#1 Thinking Before Speaking
This is an easy but often difficult tip. For example, sometimes we need to say a lot to get our message across. But in reality if getting that message across can lead to raising our voice, getting upset and more.
In the heat of the moment, It’s easy to say something we’ll later regret too.
Take a few moments to collect your thoughts. Neither your or someone else “has to fill the air” just because. Pacing and controlling the conversation (even just your side) can help keep each other from getting extra heated an so on. It also allows others to think before reacting.
#2 Get Some Exercise
I’m sure you’ve heard it said to either yourself or someone else, “go take a walk”, or “go collect your thoughts and come back when you’re ready..”, etc.
Physical exercise can help in so many ways.
- It allows the body to calm down by burning off steam.
- It can help calm the mind down.
- It’s not only healthy overall for your body & mind.
If the weather isn’t right, you can stay home and burn off some steam. Try jumping jacks, walking up/down the stairs, pacing around the room, push-up’s, anything that can get you moving to burn off steam.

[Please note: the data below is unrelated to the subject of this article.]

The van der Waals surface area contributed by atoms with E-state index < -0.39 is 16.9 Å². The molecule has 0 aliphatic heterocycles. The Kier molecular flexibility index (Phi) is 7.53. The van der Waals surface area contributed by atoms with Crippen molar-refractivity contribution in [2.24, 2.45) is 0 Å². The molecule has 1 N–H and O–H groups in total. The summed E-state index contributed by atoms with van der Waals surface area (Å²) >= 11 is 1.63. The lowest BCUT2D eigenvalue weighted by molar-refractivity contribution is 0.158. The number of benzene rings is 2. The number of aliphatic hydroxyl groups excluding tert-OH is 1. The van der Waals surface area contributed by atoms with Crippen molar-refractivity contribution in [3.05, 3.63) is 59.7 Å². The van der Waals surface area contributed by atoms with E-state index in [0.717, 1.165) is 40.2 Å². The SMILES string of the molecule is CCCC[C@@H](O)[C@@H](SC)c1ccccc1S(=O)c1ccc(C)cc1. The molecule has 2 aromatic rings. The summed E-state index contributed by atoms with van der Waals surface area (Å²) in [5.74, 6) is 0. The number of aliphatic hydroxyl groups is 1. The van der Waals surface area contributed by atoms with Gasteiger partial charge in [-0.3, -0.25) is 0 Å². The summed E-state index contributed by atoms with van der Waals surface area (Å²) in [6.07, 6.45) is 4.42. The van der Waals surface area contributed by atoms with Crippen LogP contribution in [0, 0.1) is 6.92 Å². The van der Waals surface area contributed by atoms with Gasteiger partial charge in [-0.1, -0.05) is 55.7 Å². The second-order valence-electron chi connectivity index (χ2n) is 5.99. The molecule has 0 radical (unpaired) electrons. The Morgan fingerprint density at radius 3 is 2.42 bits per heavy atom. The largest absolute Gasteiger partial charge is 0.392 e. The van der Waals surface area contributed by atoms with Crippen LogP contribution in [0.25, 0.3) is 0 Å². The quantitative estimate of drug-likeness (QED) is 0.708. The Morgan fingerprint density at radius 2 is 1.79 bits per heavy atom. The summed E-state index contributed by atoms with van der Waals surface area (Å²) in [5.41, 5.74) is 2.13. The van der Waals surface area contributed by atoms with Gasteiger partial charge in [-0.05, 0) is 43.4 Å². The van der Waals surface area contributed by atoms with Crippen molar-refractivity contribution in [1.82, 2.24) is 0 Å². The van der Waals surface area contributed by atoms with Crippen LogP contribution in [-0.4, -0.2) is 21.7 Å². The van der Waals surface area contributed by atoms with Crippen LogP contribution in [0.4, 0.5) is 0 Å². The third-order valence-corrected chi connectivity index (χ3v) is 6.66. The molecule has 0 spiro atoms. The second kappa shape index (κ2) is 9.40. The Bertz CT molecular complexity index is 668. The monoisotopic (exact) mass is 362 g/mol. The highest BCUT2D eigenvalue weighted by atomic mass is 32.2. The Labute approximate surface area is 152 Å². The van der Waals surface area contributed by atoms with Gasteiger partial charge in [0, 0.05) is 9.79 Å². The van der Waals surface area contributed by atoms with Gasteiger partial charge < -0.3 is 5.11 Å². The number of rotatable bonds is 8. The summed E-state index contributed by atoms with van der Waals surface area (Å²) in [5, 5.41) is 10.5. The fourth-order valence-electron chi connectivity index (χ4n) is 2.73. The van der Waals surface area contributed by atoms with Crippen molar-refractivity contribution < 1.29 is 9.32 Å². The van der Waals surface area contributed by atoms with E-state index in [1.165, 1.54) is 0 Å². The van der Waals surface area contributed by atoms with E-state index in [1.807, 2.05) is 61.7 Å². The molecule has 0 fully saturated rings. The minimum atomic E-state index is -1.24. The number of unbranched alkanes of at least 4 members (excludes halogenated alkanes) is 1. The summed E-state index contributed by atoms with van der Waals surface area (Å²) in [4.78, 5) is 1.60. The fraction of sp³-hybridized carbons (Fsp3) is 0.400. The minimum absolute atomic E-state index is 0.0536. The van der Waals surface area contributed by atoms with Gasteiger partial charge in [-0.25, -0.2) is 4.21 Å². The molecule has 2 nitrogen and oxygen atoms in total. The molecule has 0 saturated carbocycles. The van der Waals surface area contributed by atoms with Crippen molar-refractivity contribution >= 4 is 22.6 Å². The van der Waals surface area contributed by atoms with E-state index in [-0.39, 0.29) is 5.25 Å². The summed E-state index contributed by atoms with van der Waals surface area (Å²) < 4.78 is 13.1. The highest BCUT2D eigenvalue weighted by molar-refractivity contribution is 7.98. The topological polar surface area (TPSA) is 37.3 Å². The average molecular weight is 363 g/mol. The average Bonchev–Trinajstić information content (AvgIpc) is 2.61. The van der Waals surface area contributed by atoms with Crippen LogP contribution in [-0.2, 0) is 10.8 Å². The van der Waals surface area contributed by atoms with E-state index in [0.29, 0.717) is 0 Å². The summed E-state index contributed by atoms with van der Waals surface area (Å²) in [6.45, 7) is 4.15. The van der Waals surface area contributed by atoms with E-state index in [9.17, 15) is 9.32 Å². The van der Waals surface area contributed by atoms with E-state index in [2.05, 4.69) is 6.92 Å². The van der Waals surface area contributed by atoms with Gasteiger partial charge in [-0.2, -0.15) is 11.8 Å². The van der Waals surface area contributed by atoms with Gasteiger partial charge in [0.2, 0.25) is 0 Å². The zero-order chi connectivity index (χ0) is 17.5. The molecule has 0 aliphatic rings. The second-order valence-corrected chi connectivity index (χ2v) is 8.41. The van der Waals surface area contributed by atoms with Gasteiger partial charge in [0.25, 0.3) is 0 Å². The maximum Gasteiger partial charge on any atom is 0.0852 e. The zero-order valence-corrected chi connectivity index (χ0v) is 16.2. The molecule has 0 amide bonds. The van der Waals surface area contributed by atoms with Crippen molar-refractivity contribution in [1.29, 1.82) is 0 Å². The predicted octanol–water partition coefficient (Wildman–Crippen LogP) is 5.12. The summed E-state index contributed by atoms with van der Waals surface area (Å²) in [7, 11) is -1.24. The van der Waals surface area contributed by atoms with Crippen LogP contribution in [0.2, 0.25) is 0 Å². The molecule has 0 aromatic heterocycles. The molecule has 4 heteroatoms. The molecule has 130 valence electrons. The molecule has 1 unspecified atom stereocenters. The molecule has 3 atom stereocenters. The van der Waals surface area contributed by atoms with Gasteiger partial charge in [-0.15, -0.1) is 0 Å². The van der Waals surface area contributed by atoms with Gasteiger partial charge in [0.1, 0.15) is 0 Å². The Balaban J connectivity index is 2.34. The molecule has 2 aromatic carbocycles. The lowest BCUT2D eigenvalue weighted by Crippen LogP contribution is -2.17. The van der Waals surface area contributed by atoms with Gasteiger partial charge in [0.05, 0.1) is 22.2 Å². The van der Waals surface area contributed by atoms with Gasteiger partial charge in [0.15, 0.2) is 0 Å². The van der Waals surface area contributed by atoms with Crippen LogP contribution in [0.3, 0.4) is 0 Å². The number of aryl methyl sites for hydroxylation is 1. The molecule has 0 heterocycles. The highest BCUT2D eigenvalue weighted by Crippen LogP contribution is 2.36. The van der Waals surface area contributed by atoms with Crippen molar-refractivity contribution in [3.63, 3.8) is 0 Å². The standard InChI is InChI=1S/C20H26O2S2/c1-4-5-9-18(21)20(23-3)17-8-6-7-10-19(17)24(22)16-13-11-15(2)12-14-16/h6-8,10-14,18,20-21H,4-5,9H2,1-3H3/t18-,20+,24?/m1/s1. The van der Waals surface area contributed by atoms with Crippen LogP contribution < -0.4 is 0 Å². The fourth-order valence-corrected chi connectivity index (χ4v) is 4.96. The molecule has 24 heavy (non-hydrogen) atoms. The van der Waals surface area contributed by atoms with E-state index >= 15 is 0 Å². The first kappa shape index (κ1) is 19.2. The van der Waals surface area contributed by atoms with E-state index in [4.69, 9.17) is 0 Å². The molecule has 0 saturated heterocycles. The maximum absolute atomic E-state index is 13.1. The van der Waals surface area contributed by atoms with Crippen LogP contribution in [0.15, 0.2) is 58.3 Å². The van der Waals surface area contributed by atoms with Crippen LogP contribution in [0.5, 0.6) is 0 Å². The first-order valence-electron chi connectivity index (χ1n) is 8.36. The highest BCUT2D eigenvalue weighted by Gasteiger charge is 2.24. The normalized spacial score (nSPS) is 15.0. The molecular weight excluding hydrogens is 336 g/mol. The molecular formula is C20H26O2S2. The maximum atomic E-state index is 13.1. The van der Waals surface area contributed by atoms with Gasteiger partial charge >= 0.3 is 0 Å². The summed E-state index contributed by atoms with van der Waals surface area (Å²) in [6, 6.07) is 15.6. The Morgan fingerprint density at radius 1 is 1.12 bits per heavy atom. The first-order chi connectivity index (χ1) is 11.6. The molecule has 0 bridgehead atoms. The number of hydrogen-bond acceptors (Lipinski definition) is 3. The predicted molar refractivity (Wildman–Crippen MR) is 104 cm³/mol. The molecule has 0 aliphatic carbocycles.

#3 Journal Your Experiences To Respond Less Next Time
This is one of the most underappreciated tips but can be the most powerful. Learning about ourselves and what we do in heated moments can solve for the future.
Understanding our thoughts, our reactions to how we act in the moment, accepting the consequences of our actions, and preparing for the next time a heated situation arises. Learning these things about ourselves can have monumental impact for the greater good to where we don’t have anymore anger, or even just a little.
There is a free app on both app stores that help with this called Stew: Anger & Emotions Journal. This app has helped 1000’s of others learn about their anger, apply challenges to help better themselves for if & when a heated situation arises they’ll be better prepared on handling it in a more non-angered way.
Stew: Anger & Emotions Journal App
#4 Use “I” Statements
First & foremost our anger is not someone else’s fault, it’s only our own doing.
“It’s not the things that upset us, it’s our judgements of those things.”~ Epictetus
It’s best to use “i” statements when defining a problem. One example would be “i’m upset that you didn’t take out the trash” vs external blame like “you never do any of the housework”.
When we start to look at ourselves we understand that we have standards, and when those standards are being attacked we tend to get defensive and throw blame for something bigger than the smaller issue at hand.
#5 Practice Relaxation Calming Skills
You’re angry, you’re heated, you’re on fire. None of this is good for the body. Your body is tense, it’s time to relax it back into a calm state. Here are a few actionable ideas to help the body relax:
- Deep Breathing (Example: Inhale 4 secs, hold 2 secs, release for 6 secs. Repeat 4x)
- Exercise (run, walk, work out, etc)
- Calming Words / Affirmations (“It’s going to be ok”, “take it easy”, etc)